Preschoolers' Differentation of Writing and Drawing: Comparisions of US and Chinese Children
Date of Award
Master of Arts (AM/MA)
Young children usually begin to receive formal instruction in writing when they reach grade school, and some traditional views have suggested that it is only at this time that children begin to learn about print. However, it is becoming apparent in recent years that knowledge about print does not suddenly appear when children receive formal instruction. Instead, some knowledge about print is acquired in the early preschool years. This knowledge, called emergent literacy, is suggested to be an important precursor to children’s literacy skills when they reach grade school (Whitehurst & Lonigan, 1998; Teale & Sulzby, 1986). To investigate why such a relationship occurs, it is important to further our understanding of what specific aspects of language the preschool children understand.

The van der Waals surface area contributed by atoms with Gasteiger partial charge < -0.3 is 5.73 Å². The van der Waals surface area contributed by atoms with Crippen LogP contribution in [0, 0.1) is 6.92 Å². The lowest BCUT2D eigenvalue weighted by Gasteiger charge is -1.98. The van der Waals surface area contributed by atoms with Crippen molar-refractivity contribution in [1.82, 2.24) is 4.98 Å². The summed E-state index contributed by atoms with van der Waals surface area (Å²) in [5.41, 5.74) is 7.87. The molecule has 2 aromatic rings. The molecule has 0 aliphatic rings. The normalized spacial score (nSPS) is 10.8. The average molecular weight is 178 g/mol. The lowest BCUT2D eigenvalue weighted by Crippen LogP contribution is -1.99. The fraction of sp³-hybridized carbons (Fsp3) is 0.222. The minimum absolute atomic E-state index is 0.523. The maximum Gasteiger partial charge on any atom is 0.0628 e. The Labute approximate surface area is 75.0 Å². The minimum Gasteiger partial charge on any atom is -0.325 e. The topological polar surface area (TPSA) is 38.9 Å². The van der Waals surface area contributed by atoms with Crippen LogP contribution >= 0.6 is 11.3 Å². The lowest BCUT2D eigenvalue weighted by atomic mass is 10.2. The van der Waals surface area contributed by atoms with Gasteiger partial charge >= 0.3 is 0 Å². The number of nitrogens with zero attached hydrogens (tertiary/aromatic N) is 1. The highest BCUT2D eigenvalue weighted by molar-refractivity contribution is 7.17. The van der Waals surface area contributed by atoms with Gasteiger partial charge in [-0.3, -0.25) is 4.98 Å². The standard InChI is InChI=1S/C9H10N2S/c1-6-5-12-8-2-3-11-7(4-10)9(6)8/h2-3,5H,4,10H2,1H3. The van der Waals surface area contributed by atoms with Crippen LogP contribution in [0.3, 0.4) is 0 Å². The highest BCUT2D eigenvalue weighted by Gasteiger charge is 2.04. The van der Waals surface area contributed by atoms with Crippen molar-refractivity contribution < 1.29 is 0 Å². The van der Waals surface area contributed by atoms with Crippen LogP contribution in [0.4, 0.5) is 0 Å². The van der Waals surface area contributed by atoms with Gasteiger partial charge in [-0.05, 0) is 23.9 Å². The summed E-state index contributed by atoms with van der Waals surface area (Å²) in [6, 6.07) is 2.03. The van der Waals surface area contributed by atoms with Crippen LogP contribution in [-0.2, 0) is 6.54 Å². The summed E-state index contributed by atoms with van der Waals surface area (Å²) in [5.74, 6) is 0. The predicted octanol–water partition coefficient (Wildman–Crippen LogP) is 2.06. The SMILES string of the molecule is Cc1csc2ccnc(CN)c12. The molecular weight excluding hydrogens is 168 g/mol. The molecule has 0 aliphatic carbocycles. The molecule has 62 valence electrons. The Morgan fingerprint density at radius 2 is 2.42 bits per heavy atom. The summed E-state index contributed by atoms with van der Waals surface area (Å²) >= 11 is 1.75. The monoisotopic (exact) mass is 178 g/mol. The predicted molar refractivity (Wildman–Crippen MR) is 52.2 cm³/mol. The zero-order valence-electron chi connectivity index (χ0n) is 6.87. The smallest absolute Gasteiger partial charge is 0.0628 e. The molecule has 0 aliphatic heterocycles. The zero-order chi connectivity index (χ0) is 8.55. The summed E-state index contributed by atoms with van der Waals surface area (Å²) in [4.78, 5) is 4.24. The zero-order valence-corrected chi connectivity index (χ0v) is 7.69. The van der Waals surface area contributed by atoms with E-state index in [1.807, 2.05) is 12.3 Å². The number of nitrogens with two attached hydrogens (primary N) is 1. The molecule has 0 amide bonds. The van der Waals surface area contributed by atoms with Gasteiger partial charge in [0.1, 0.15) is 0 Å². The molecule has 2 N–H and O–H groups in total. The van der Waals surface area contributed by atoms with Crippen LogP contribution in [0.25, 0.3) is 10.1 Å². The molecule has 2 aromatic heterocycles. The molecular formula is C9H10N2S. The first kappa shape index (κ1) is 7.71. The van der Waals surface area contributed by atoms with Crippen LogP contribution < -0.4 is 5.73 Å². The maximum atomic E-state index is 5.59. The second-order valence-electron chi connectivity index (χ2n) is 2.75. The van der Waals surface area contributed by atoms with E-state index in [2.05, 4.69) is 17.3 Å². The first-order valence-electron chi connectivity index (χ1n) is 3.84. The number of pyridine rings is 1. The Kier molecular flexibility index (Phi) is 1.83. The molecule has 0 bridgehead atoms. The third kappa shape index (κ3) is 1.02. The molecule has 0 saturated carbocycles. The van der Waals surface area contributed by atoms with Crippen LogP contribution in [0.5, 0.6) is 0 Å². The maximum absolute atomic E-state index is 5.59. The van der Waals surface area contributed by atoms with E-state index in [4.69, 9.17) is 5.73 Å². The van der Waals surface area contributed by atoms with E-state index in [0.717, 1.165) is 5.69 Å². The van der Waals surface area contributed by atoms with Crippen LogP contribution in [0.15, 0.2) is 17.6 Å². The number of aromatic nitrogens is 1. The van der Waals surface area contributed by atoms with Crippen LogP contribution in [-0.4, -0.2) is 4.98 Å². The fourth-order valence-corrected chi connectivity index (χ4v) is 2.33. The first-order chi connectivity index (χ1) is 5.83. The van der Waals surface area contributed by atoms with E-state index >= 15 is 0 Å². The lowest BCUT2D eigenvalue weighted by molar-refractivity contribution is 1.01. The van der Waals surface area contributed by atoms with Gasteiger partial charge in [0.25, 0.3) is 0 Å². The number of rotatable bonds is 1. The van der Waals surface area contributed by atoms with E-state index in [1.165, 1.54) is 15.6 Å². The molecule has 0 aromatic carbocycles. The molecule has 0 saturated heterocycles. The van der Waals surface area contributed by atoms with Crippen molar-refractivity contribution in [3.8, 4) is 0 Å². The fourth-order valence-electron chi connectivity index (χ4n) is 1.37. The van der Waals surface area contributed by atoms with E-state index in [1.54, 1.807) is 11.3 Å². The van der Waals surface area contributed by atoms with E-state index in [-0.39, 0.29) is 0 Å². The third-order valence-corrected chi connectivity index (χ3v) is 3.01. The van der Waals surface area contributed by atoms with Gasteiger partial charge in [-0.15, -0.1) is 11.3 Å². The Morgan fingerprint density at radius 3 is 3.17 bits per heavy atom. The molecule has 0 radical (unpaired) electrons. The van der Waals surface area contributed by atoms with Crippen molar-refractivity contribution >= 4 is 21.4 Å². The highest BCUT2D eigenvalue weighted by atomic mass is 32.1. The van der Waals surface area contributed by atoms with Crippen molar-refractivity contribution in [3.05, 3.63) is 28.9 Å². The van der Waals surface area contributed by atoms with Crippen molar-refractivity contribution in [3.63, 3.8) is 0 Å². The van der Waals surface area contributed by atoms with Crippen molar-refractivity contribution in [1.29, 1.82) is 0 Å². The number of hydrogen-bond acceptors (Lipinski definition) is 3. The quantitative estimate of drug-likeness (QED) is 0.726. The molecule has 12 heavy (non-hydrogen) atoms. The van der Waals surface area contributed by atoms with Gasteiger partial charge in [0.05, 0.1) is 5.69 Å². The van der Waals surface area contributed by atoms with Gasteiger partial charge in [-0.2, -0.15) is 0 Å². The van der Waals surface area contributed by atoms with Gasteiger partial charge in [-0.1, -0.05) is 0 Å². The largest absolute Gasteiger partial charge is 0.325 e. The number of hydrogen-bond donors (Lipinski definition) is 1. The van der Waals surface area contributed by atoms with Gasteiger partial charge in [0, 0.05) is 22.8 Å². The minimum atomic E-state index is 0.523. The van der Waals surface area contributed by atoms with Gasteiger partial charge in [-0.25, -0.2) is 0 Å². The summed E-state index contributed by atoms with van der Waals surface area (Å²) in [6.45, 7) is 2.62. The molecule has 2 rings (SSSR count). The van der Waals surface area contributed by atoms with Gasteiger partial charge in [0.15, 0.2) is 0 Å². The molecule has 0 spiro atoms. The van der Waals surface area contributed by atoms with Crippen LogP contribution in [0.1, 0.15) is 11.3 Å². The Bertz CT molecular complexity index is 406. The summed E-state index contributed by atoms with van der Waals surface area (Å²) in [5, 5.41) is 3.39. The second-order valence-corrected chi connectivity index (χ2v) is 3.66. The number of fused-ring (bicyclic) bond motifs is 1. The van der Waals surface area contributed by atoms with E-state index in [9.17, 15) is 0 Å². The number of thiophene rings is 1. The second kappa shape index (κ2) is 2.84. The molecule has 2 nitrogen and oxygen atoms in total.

In our current study, we combined different methods to get at how young children exhibit conventions of their writing system in their productions, which is one component of emergent literacy. Moreover, we compared this with their drawing productions. We compared children’s understanding of writing and drawing conventions because, although these two systems are both means of communication, and tend to appear together in children’s books, they are distinct in a variety of ways. For example, a drawing of a cat looks like its referent. On the other hand, understanding what the written word ‘cat’ means requires several steps. First, children need to know which letter corresponds to which sounds in the language. Then, they need to understand how these sounds correspond to the referent ‘cat’. Writings tend to be smaller and are made with dark lines, whereas drawings are more colorful, larger, and consist of more round shapes that are filled in (Levin, Both–de Vries, Aram & Bus, 2005).
Chair and Committee
Brett Kessler, Lori Markson
Otake, Shoko, "Preschoolers' Differentation of Writing and Drawing: Comparisions of US and Chinese Children" (2013). Arts & Sciences Electronic Theses and Dissertations. 313.
Permanent URL: https://doi.org/10.7936/K7NS0RTX